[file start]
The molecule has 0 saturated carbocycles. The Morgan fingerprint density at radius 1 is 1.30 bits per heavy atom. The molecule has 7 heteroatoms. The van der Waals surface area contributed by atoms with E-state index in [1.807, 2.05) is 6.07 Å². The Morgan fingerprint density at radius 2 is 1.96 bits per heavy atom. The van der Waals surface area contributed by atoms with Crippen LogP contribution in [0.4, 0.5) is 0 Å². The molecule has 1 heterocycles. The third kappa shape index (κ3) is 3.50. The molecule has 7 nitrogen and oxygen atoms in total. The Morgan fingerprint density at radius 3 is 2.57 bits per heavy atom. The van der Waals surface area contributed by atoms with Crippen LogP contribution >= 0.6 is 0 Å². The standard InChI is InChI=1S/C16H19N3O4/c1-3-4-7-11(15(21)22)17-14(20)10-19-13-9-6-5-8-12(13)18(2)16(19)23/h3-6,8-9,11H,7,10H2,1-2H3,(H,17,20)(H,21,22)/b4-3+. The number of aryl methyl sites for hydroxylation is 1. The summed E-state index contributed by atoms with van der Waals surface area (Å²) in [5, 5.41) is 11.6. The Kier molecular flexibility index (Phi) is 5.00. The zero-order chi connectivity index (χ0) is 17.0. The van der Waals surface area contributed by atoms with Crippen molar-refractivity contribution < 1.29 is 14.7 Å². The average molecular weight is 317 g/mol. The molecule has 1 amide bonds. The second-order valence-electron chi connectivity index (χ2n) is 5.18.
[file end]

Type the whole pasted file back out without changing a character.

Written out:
The molecule has 0 saturated carbocycles. The Morgan fingerprint density at radius 1 is 1.30 bits per heavy atom. The molecule has 7 heteroatoms. The van der Waals surface area contributed by atoms with E-state index in [1.807, 2.05) is 6.07 Å². The Morgan fingerprint density at radius 2 is 1.96 bits per heavy atom. The van der Waals surface area contributed by atoms with Crippen LogP contribution in [0.4, 0.5) is 0 Å². The molecule has 1 heterocycles. The third kappa shape index (κ3) is 3.50. The molecule has 7 nitrogen and oxygen atoms in total. The Morgan fingerprint density at radius 3 is 2.57 bits per heavy atom. The van der Waals surface area contributed by atoms with Crippen LogP contribution >= 0.6 is 0 Å². The standard InChI is InChI=1S/C16H19N3O4/c1-3-4-7-11(15(21)22)17-14(20)10-19-13-9-6-5-8-12(13)18(2)16(19)23/h3-6,8-9,11H,7,10H2,1-2H3,(H,17,20)(H,21,22)/b4-3+. The number of aryl methyl sites for hydroxylation is 1. The summed E-state index contributed by atoms with van der Waals surface area (Å²) in [5, 5.41) is 11.6. The Kier molecular flexibility index (Phi) is 5.00. The zero-order chi connectivity index (χ0) is 17.0. The van der Waals surface area contributed by atoms with Crippen molar-refractivity contribution < 1.29 is 14.7 Å². The average molecular weight is 317 g/mol. The molecule has 1 amide bonds. The second-order valence-electron chi connectivity index (χ2n) is 5.18.